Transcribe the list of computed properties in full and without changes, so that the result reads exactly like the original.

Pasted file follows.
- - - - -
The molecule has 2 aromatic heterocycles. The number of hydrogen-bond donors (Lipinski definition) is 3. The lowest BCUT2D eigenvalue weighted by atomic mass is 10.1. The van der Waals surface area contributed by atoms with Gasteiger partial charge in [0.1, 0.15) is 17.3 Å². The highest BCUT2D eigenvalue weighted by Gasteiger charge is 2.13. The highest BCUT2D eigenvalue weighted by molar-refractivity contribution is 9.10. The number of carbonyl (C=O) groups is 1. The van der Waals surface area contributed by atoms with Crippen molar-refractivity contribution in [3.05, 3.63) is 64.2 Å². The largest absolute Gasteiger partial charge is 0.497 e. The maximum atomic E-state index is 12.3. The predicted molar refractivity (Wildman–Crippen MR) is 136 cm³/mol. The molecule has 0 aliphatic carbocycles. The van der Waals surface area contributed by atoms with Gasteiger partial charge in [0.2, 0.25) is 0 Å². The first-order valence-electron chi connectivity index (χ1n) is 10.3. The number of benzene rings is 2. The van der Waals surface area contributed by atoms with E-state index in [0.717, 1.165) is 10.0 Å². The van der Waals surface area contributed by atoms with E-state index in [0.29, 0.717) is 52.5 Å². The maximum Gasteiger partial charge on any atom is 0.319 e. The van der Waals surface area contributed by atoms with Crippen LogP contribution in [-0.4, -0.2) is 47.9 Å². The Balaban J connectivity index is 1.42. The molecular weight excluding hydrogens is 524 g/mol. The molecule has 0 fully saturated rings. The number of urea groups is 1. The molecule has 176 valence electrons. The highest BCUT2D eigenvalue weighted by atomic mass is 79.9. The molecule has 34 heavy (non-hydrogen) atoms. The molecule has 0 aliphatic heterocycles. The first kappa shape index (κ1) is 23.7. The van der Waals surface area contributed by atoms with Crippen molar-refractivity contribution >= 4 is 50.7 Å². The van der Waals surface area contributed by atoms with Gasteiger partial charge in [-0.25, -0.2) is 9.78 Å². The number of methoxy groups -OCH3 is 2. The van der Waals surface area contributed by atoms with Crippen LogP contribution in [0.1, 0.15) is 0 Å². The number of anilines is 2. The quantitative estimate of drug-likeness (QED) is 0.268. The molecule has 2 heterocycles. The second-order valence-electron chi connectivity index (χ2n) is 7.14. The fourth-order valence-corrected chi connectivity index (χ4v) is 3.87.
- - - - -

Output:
The molecule has 2 aromatic heterocycles. The number of hydrogen-bond donors (Lipinski definition) is 3. The lowest BCUT2D eigenvalue weighted by atomic mass is 10.1. The van der Waals surface area contributed by atoms with Gasteiger partial charge in [0.1, 0.15) is 17.3 Å². The highest BCUT2D eigenvalue weighted by Gasteiger charge is 2.13. The highest BCUT2D eigenvalue weighted by molar-refractivity contribution is 9.10. The number of carbonyl (C=O) groups is 1. The van der Waals surface area contributed by atoms with Crippen molar-refractivity contribution in [3.05, 3.63) is 64.2 Å². The largest absolute Gasteiger partial charge is 0.497 e. The maximum atomic E-state index is 12.3. The predicted molar refractivity (Wildman–Crippen MR) is 136 cm³/mol. The molecule has 0 aliphatic carbocycles. The van der Waals surface area contributed by atoms with Gasteiger partial charge in [0.2, 0.25) is 0 Å². The first-order valence-electron chi connectivity index (χ1n) is 10.3. The number of benzene rings is 2. The van der Waals surface area contributed by atoms with E-state index in [0.717, 1.165) is 10.0 Å². The van der Waals surface area contributed by atoms with E-state index in [0.29, 0.717) is 52.5 Å². The maximum Gasteiger partial charge on any atom is 0.319 e. The van der Waals surface area contributed by atoms with Crippen LogP contribution in [-0.4, -0.2) is 47.9 Å². The Balaban J connectivity index is 1.42. The molecular weight excluding hydrogens is 524 g/mol. The molecule has 0 fully saturated rings. The number of urea groups is 1. The molecule has 176 valence electrons. The highest BCUT2D eigenvalue weighted by atomic mass is 79.9. The molecule has 34 heavy (non-hydrogen) atoms. The molecule has 0 aliphatic heterocycles. The first kappa shape index (κ1) is 23.7. The van der Waals surface area contributed by atoms with Crippen molar-refractivity contribution >= 4 is 50.7 Å². The van der Waals surface area contributed by atoms with Gasteiger partial charge in [-0.25, -0.2) is 9.78 Å². The number of methoxy groups -OCH3 is 2. The van der Waals surface area contributed by atoms with Crippen LogP contribution in [0.1, 0.15) is 0 Å². The number of anilines is 2. The quantitative estimate of drug-likeness (QED) is 0.268. The molecule has 2 heterocycles. The second-order valence-electron chi connectivity index (χ2n) is 7.14. The fourth-order valence-corrected chi connectivity index (χ4v) is 3.87.